sslproxy_cert_error allow all sslproxy_cert_adapt setCommonName{} ssl::certDomainMismatch Squid sets fake certificate CN to the IP address from the CONNECT request. However, see “Always IP” below. Google page without an error.

Always IP: Configurations with this comment may not work with browsers that always use IP addresses in CONNECT requests because their second request Host header will not match the CN IP. There is nothing Squid can do here until we learn how to detect CONNECT requests from such browsers.

🔗 IPv6

IPv6 addresses in Request URIs are handled as discussed above. The only IPv6-related caveat is that Squid strips surrounding square brackets when it has to form a certificate CN field based on the IP address. Browsers such as Firefox, Chromium, and Safari prefer bare IPv6 addresses in CNs even if the URL has a bracketed IPv6 address. These browsers generate confusing errors when they see bracketed CNs. For example:

  You attempted to reach [2001:470:1:18::120], but instead you actually reached
  a server identifying itself as [2001:470:1:18::120]. Chromium can say for sure
  that you reached [2001:470:1:18::120], but cannot verify that that is the same
  site as [2001:470:1:18::120] which you intended to reach.

🔗 Limitations

Some browsers (e.g., Rekonq browser v0.7.x) send IP addresses in CONNECT requests even when the user typed a host name in the address bar. Squid cannot handle both such browsers and URLs with IP addresses instead of host names because Squid cannot distinguish one case from another. There is nothing we can do about it until somebody contributes code to reliably detect CONNECT requests from those “unusual” browsers.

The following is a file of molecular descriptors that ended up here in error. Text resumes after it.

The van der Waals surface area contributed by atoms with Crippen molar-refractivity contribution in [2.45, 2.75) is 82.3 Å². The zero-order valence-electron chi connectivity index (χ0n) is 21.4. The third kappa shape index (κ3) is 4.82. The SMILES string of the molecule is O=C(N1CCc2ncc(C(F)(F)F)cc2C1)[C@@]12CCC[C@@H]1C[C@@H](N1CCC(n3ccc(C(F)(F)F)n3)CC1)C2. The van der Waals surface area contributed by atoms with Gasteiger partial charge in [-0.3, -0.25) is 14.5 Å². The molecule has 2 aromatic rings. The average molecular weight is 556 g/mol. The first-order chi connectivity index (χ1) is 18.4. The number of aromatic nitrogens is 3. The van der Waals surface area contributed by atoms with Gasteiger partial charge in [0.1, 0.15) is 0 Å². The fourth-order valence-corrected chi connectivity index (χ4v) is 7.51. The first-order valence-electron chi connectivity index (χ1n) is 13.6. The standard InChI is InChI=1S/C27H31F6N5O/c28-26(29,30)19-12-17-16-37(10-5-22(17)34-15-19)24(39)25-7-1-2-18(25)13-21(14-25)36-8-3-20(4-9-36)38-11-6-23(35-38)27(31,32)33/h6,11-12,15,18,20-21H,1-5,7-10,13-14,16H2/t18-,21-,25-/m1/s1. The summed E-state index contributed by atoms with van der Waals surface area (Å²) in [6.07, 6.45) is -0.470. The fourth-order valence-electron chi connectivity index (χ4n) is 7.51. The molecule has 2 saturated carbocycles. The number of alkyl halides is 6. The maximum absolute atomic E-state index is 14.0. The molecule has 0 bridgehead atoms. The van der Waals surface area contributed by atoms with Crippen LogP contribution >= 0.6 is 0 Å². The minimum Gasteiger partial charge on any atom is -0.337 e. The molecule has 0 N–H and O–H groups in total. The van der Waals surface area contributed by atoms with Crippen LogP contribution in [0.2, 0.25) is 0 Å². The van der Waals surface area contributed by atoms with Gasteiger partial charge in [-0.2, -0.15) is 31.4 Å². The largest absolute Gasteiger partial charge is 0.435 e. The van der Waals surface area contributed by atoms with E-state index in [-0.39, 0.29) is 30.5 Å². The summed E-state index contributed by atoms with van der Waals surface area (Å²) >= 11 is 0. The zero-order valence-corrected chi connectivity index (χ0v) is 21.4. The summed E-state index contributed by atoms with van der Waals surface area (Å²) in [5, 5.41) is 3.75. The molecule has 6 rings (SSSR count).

SQUID_X509_V_ERR_DOMAIN_MISMATCH errors are not checked until the first encrypted request arrives from the client. It is impossible to check for those errors earlier when dealing with intercepted connections or when talking to a browser that does not use domain names in CONNECT requests. It is possible to check for such errors when dealing with CONNECT requests that contain intended domain name information, but Squid does not.

Certificate chains are not mimicked.

🔗 Certificate properties not mimicked or set

Not all true certificate properties are mimicked. Initially, we thought it is a good idea to mimic everything by default, but we quickly ran into problems with browsers rejecting fake certificates due to mismatching or otherwise invalid combination of properties (e.g., alternative names not matching CN). We now mimic only the properties that are unlikely to cause problems. However, a few other properties may still be investigated for mimicking: Certificate Policies, Subject Directory Attributes, Extended Key Usage, Freshest CRL, and Subject Information Access.

The following properties may be worth setting if configured (via the CA certificate?): Authority Key Identifier, Subject Key Identifier, Key Usage, Issuer Alternative Name, Freshest CRL, and Authority Information Access.

The following properties are probably not applicable because they deal with CA or other specialized certificates (or are too vague to be mimicked safely): Basic Constraints, Name Constraints, Policy Constraints, and Inhibit anyPolicy.

Categories: Feature